One of two Americans released from North Korean captivity this weekend thanked his family, friends, and other supporters for not forgetting about him while he was held in the Communist state.
“I just want to say thank you all for supporting me and standing by me,” Kenneth Bae, of Lynnwood, Wash., said during a press conference at Joint Base Lewis-McChord, south of Seattle. “”It’s been an amazing two years, I learned a lot, I grew a lot, I lost a lot of weight.” Bae also thanked President Barack Obama, as well as the North Korean government for releasing him.
A plane carrying Bae and Matthew Miller, of Bakersfield, Calif. arrived at the base shortly after 9 p.m. local time. Members of Bae’s family, who live nearby, met him when he landed. His mother hugged him after he got off the plane. Miller stepped off the U.S. government aircraft a short time later and was also greeted with hugs. Neither Miller nor anyone in his party met the media.
The men’s release had been secured following a secret mission by Director of National Intelligence James Clapper, who accompanied Bae and Miller back to the U.S. and was the highest-ranking American official to visit Pyongyang in over a decade.
A senior Obama administration official said the president approved the mission last week and U.S. officials spent the next several days planning the trip. Clapper spent roughly a day on the ground and met with North Korean security officials — but not with Kim, the official said aboard Air Force One as Obama prepared to head to Beijing.
Clapper went with the sole purpose of bringing home the two detainees, although the U.S. anticipated that other issues of concern to the North would come up during Clapper’s discussions on the ground, the official said. “It was not to pursue any other diplomatic opening,” said the official, who wasn’t authorized to comment by name and demanded anonymity.
The U.S. had considered sending someone from outside government to retrieve the detainees, the official said, but suggested Clapper after the North Koreans indicated in recent weeks that they would release the detainees if the U.S. sent a high-level official from Obama’s administration. He said the U.S. settled on Clapper because of his role as a security official, rather than a diplomat.
Bae, a Korean-American missionary, was serving a 15-year sentence for alleged anti-government activities after being arrested in November 2012 while leading a tour group in North Korea and accused of crimes against the state. Bae’s family and the State Department have repeatedly called for his release on humanitarian grounds, citing his failing health.
When asked how he was feeling, Bae told reporters, “I’m recovering at this time.” His family has said he suffers from diabetes, an enlarged heart, liver problems and back pain,
Miller was serving a six-year jail term on charges of espionage, after he allegedly ripped his tourist visa at Pyongyang’s airport in April and demanded asylum. North Korea said he had wanted to experience prison life so that he could secretly investigate North Korea’s human rights situation.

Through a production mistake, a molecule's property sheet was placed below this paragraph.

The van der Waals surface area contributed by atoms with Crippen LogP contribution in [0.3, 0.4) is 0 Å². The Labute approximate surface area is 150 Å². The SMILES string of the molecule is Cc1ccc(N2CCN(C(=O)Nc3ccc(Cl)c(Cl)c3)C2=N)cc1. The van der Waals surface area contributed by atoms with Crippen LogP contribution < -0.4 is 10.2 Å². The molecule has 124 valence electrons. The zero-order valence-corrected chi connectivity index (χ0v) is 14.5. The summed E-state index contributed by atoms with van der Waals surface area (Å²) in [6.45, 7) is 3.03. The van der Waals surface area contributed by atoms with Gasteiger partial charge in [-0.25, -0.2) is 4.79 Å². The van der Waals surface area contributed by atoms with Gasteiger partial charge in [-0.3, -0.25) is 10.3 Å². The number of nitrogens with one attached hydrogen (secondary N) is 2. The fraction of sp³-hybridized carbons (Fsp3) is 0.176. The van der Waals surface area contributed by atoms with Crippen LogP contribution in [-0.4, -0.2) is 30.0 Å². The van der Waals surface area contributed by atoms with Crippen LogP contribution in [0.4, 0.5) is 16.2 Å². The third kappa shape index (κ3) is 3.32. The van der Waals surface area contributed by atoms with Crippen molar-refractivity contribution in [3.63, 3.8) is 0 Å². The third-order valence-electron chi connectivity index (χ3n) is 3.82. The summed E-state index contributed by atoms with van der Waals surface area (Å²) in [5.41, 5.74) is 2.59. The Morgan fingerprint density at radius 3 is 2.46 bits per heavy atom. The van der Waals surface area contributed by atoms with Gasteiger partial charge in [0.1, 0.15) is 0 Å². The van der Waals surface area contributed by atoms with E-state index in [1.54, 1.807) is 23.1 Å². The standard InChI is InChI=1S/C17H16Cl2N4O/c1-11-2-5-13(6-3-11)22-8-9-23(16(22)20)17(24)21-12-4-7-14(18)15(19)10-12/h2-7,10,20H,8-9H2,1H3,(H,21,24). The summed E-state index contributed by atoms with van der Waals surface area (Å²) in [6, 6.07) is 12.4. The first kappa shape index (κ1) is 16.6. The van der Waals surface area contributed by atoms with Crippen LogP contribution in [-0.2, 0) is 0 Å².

It was not immediately clear whether either of the men were debriefed or questioned about their experiences in North Korea while en route to the U.S.
“It’s a wonderful day for them and their families,” Obama said at the White House following his announcement of his pick for attorney general. “Obviously we are very grateful for their safe return. And I appreciate Director Clapper doing a great job on what was obviously a challenging mission.”
Analysts who study North Korea said the decision to free Bae and Miller now from long prison terms probably was a bid by that country to ease pressure in connection with its human rights record. A recent United Nations report documented rape, torture, executions and forced labor in the North’s network of prison camps, accusing the government of “widespread, systematic and gross” human rights violations.
North Korea seems worried that Kim could be accused in the international criminal court, said Sue Mi Terry, a former senior intelligence analyst now at Columbia University.
“The North Koreans seem to be obsessed over the human rights issue,” she told The Associated Press. “This human rights thing is showing itself to be an unexpected leverage for the U.S.”
Bruce Klingner, a former CIA analyst now at the Heritage Foundation, agreed that efforts to shine a spotlight on the country’s human rights record “startled the regime and led to frantic attempts to derail the process.”
Bae and Miller were the last Americans held by North Korea following the release last month of Jeffrey Fowle. Fowle of Miamisburg, Ohio, was held for nearly six months. He had left a Bible in a nightclub in the hope that it would reach North Korea’s underground Christian community.
Fowle said his fellow Americans’ release is “an answer to a prayer.” He also said he initially thought Bae and Miller had been released with him.
“I didn’t realize they weren’t released with me until I got on the plane,” Fowle said.
The detainee releases do not herald a change in U.S. posture regarding North Korea’s disputed nuclear program, the main source of tension between Pyongyang and Washington, said a senior administration official who spoke on condition of anonymity to discuss national security matters.
International aid-for-disarmament talks have been stalled since 2008. The U.S. wants the North to take concrete steps to show it’s committed to denuclearization before the talks can resume.
The last concerted U.S. effort to restart those negotiations collapsed in spring 2012. North Korea had agreed to freeze its nuclear and missile programs in exchange for food aid, but then launched a long-range rocket in breach of a U.N. ban on its use of ballistic missile technology.
The Associated Press contributed to this report.